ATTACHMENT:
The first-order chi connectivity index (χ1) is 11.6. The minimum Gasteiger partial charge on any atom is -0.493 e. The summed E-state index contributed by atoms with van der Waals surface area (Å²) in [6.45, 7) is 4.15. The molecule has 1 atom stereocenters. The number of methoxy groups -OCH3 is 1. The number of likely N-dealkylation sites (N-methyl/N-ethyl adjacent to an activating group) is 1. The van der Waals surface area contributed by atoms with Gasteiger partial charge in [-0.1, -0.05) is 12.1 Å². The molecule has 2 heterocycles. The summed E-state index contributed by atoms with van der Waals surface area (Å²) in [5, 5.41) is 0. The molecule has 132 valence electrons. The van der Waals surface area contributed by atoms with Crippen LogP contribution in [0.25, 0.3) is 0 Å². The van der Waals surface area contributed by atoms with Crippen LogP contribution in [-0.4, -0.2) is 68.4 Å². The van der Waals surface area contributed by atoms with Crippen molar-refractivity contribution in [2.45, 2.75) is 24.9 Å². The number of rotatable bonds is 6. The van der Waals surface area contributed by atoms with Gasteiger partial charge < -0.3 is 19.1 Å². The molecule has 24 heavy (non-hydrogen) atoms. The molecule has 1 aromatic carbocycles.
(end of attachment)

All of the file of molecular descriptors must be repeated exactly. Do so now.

The first-order chi connectivity index (χ1) is 11.6. The minimum Gasteiger partial charge on any atom is -0.493 e. The summed E-state index contributed by atoms with van der Waals surface area (Å²) in [6.45, 7) is 4.15. The molecule has 1 atom stereocenters. The number of methoxy groups -OCH3 is 1. The number of likely N-dealkylation sites (N-methyl/N-ethyl adjacent to an activating group) is 1. The van der Waals surface area contributed by atoms with Gasteiger partial charge in [-0.1, -0.05) is 12.1 Å². The molecule has 2 heterocycles. The summed E-state index contributed by atoms with van der Waals surface area (Å²) in [5, 5.41) is 0. The molecule has 132 valence electrons. The van der Waals surface area contributed by atoms with Crippen LogP contribution in [0.25, 0.3) is 0 Å². The van der Waals surface area contributed by atoms with Crippen LogP contribution in [-0.4, -0.2) is 68.4 Å². The van der Waals surface area contributed by atoms with Crippen molar-refractivity contribution in [2.45, 2.75) is 24.9 Å². The number of rotatable bonds is 6. The van der Waals surface area contributed by atoms with Gasteiger partial charge < -0.3 is 19.1 Å². The molecule has 24 heavy (non-hydrogen) atoms. The molecule has 1 aromatic carbocycles.